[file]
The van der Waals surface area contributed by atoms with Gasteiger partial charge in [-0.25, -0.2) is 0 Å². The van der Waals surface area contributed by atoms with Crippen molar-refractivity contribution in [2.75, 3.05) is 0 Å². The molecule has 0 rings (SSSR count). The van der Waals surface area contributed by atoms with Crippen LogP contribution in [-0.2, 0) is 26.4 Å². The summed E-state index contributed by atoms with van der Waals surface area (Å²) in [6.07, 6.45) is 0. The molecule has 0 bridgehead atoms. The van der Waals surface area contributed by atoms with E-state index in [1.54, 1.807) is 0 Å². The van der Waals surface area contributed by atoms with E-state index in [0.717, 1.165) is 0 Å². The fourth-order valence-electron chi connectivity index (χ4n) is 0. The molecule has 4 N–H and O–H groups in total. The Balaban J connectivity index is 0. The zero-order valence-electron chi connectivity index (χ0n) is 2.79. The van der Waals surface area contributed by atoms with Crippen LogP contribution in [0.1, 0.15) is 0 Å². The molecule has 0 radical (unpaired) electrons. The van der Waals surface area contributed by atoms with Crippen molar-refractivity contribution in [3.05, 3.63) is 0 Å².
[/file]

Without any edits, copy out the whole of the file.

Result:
The van der Waals surface area contributed by atoms with Gasteiger partial charge in [-0.25, -0.2) is 0 Å². The van der Waals surface area contributed by atoms with Crippen molar-refractivity contribution in [2.75, 3.05) is 0 Å². The molecule has 0 rings (SSSR count). The van der Waals surface area contributed by atoms with Crippen LogP contribution in [-0.2, 0) is 26.4 Å². The summed E-state index contributed by atoms with van der Waals surface area (Å²) in [6.07, 6.45) is 0. The molecule has 0 bridgehead atoms. The van der Waals surface area contributed by atoms with E-state index in [1.54, 1.807) is 0 Å². The van der Waals surface area contributed by atoms with E-state index in [0.717, 1.165) is 0 Å². The fourth-order valence-electron chi connectivity index (χ4n) is 0. The molecule has 4 N–H and O–H groups in total. The Balaban J connectivity index is 0. The zero-order valence-electron chi connectivity index (χ0n) is 2.79. The van der Waals surface area contributed by atoms with Crippen LogP contribution in [0.1, 0.15) is 0 Å². The molecule has 0 radical (unpaired) electrons. The van der Waals surface area contributed by atoms with Crippen molar-refractivity contribution in [3.05, 3.63) is 0 Å².